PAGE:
Medications, steroids and preconception health

In recent years, there has been a growing concern regarding poor obstetric outcomes, poor knowledge of preconception health, and increased infertility. Sperm counts have been steadily decreasing in the Western world. The reasons for all these issues may be hard to point as they are very complex.

It is important to inform women and men of reproductive age about the role of medication (especially over-counter-counter medication and different herbal medication) to their preconception health. Medication and supplements can affect hormonal balance and sperm quality in unexpected ways.

We are starting to know more about paracetamol, ibuprofen and salicylic acid. We are learning that they can have endocrine disruptive properties capable of altering human reproductive function from fetal life to adulthood in both sexes. Continuous use of painkillers may cause ovulation disorders as anti-inflammatory drugs act as inhibitors of prostaglandins. And for men ibuprofen inhibits steroidogenesis and causes hormonal condition normally seen in older men and smokers.

While pursuing healthier life, people use herbal medication. Natural does not always mean safer. Quality and safety of herbal products is questionable. The addition of heavy metals or other toxic ingredients are sadly quite common.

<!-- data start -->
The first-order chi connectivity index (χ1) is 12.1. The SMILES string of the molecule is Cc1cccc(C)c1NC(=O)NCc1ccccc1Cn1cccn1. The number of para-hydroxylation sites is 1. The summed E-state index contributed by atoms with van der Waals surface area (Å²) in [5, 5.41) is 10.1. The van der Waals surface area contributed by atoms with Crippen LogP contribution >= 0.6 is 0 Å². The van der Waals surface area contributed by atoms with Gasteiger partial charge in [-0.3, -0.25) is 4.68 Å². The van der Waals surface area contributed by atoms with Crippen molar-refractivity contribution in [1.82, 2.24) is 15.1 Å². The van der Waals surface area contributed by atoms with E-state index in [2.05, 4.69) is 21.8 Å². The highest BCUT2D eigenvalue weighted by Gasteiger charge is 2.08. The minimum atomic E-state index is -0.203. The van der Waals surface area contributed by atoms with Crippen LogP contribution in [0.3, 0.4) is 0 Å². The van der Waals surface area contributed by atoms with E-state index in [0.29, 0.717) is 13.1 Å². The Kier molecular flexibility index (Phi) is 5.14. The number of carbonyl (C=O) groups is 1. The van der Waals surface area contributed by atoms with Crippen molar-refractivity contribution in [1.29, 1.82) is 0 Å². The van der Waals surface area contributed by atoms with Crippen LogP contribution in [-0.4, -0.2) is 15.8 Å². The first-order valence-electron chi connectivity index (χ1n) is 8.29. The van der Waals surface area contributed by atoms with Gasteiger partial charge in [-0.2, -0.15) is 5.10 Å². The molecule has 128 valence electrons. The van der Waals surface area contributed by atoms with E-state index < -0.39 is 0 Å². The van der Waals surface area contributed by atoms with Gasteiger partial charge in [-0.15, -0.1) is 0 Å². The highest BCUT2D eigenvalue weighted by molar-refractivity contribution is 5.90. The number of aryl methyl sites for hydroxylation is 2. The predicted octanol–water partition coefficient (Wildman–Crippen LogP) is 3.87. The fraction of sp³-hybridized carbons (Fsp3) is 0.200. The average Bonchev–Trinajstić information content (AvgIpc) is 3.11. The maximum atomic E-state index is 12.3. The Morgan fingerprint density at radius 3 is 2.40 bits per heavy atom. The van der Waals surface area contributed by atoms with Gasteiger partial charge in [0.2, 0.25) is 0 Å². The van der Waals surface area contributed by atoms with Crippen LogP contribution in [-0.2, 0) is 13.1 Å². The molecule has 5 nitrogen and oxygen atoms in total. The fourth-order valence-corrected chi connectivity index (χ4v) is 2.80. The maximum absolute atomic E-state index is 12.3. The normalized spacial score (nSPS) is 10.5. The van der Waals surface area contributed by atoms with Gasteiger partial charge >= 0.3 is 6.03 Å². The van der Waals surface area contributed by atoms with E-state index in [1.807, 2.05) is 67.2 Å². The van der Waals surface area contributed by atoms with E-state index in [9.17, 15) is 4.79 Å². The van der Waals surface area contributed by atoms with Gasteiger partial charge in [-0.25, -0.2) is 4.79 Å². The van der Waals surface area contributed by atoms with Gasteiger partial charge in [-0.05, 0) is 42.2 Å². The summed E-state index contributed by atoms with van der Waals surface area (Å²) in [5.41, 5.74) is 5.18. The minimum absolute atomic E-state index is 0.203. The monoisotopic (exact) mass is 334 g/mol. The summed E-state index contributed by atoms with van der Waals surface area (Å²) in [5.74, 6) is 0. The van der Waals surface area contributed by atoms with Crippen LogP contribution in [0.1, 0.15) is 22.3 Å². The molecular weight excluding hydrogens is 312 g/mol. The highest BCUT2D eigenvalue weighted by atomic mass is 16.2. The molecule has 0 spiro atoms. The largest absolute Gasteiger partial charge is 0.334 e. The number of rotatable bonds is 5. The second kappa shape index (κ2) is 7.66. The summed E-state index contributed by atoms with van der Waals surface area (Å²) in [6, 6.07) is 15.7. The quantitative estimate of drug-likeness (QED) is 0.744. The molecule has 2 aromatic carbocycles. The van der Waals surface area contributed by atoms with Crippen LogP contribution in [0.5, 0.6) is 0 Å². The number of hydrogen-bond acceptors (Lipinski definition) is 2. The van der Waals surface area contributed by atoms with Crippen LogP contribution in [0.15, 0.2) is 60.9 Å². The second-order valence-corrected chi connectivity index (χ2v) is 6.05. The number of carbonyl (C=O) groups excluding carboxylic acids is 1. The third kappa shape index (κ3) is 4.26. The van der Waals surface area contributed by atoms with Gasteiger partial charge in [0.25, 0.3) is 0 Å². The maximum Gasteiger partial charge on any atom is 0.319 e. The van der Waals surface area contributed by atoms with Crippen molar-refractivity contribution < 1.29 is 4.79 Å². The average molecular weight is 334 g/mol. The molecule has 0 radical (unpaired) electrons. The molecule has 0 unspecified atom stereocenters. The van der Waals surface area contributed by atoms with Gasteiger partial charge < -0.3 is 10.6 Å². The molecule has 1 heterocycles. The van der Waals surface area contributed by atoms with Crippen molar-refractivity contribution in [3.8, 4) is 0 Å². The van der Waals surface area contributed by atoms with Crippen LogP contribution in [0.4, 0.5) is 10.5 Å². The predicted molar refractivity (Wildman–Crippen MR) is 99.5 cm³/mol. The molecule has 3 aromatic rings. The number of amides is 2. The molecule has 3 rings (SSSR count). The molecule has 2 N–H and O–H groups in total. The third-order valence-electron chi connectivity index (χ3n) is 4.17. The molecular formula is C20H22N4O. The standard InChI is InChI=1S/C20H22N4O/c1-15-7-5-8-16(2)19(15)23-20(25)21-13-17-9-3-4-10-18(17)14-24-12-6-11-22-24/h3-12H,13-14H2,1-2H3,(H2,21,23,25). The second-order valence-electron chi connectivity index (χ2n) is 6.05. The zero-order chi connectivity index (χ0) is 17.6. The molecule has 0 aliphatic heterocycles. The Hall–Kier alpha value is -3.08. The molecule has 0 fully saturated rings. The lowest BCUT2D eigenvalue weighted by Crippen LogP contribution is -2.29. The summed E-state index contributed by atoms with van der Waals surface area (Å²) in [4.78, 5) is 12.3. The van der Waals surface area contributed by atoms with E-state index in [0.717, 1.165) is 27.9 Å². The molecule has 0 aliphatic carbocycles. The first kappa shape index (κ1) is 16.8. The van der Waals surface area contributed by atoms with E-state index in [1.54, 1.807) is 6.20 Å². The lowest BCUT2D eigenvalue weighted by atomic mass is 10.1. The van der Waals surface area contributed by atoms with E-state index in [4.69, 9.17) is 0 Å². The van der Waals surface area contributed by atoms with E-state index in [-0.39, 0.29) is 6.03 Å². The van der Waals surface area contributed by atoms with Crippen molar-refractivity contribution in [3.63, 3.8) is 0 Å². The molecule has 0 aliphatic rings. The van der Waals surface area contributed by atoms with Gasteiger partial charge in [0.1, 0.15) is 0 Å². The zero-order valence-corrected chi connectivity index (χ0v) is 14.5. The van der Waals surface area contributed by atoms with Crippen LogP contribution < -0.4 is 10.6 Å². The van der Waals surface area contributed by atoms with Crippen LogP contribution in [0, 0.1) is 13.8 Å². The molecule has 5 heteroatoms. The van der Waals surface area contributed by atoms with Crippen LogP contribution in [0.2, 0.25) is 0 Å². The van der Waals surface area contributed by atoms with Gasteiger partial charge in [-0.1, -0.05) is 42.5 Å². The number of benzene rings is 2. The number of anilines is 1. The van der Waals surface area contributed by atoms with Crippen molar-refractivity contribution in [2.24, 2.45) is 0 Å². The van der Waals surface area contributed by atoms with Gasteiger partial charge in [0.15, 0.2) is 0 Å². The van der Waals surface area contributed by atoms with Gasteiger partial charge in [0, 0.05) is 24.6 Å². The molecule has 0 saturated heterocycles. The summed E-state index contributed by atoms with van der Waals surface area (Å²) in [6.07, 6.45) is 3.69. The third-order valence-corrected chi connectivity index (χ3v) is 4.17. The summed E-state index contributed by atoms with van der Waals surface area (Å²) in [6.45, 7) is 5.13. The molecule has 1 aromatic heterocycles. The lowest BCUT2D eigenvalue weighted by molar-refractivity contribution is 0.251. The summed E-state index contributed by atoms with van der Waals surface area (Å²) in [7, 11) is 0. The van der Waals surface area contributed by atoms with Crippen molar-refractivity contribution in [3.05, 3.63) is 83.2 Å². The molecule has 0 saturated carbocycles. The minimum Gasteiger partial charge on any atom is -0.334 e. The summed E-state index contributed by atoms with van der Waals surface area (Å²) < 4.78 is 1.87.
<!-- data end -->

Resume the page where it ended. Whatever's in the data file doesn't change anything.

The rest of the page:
The use of anabolic steroids, also known as anabolic–androgenic steroids (AAS), is increasing. It all began among professional bodybuilders, but now recreational athletes boost their appearance by using AAS as well. The harms that AAS users cause to their internal organs and hormonal balance might be irreversible. AAS users want to improve their athletic performance by increasing muscle strength and aggressiveness or improve physical appearance, they want to look fit and healthy. Actually, they are hormonally far from that. They end up using “Gym and tonic”. In fact, in order to maintain and improve their results and staying fully functional they have to combine different testosterones, fat burners, post-cycle therapy, side-effect treatment (Viagra) and so on.

By strengthening the knowledge of healthcare professionals and students, we can ensure healthy pregnancies, healthy parents and healthy babies. It is far too late and far too stupid and risky trying to boost fertility with “miracle pills” sold on Amazon.


Marika Mettälä, MHSc, RM, Senior Lecturer, Midwifery

Tampere University of Applied Sciences, Kuntokatu 3, 33520 Tampere, Finland

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